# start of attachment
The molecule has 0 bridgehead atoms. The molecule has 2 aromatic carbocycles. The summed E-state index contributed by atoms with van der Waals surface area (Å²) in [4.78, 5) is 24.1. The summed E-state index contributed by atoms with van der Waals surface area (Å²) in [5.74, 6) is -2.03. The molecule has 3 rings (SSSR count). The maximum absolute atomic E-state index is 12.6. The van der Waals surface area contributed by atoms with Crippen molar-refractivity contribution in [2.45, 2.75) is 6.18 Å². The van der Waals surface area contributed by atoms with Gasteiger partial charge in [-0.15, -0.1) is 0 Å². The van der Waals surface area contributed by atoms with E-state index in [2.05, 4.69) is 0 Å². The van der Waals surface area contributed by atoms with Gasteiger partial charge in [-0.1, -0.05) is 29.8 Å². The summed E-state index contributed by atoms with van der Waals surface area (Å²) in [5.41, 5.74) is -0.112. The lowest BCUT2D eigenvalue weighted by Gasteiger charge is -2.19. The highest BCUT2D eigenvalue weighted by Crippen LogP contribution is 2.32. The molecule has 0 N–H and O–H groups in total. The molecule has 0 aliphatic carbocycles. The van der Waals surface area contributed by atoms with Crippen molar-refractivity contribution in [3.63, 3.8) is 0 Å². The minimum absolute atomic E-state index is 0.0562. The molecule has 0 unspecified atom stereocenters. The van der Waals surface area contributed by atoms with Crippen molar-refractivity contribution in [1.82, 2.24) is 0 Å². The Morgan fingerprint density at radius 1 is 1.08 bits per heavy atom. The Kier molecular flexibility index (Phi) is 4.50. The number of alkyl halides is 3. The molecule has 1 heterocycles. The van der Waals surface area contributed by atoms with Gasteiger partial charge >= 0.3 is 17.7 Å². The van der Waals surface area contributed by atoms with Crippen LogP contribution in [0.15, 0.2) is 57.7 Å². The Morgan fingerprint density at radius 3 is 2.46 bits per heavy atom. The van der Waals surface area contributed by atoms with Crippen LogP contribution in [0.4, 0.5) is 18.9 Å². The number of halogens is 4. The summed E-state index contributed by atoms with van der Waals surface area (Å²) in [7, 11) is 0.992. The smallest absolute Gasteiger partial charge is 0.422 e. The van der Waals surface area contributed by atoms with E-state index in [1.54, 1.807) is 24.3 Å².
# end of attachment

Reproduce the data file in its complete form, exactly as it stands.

The molecule has 0 bridgehead atoms. The molecule has 2 aromatic carbocycles. The summed E-state index contributed by atoms with van der Waals surface area (Å²) in [4.78, 5) is 24.1. The summed E-state index contributed by atoms with van der Waals surface area (Å²) in [5.74, 6) is -2.03. The molecule has 3 rings (SSSR count). The maximum absolute atomic E-state index is 12.6. The van der Waals surface area contributed by atoms with Crippen molar-refractivity contribution in [2.45, 2.75) is 6.18 Å². The van der Waals surface area contributed by atoms with Gasteiger partial charge in [-0.15, -0.1) is 0 Å². The van der Waals surface area contributed by atoms with E-state index in [2.05, 4.69) is 0 Å². The van der Waals surface area contributed by atoms with Gasteiger partial charge in [-0.1, -0.05) is 29.8 Å². The summed E-state index contributed by atoms with van der Waals surface area (Å²) in [5.41, 5.74) is -0.112. The lowest BCUT2D eigenvalue weighted by Gasteiger charge is -2.19. The highest BCUT2D eigenvalue weighted by Crippen LogP contribution is 2.32. The molecule has 0 N–H and O–H groups in total. The molecule has 0 aliphatic carbocycles. The van der Waals surface area contributed by atoms with Crippen molar-refractivity contribution in [3.63, 3.8) is 0 Å². The minimum absolute atomic E-state index is 0.0562. The molecule has 0 unspecified atom stereocenters. The van der Waals surface area contributed by atoms with Crippen molar-refractivity contribution in [1.82, 2.24) is 0 Å². The Morgan fingerprint density at radius 1 is 1.08 bits per heavy atom. The Kier molecular flexibility index (Phi) is 4.50. The number of alkyl halides is 3. The molecule has 1 heterocycles. The van der Waals surface area contributed by atoms with Gasteiger partial charge >= 0.3 is 17.7 Å². The van der Waals surface area contributed by atoms with Crippen LogP contribution in [0.15, 0.2) is 57.7 Å². The Morgan fingerprint density at radius 3 is 2.46 bits per heavy atom. The van der Waals surface area contributed by atoms with Crippen LogP contribution in [0.4, 0.5) is 18.9 Å². The number of halogens is 4. The summed E-state index contributed by atoms with van der Waals surface area (Å²) in [7, 11) is 0.992. The smallest absolute Gasteiger partial charge is 0.422 e. The van der Waals surface area contributed by atoms with E-state index in [1.54, 1.807) is 24.3 Å².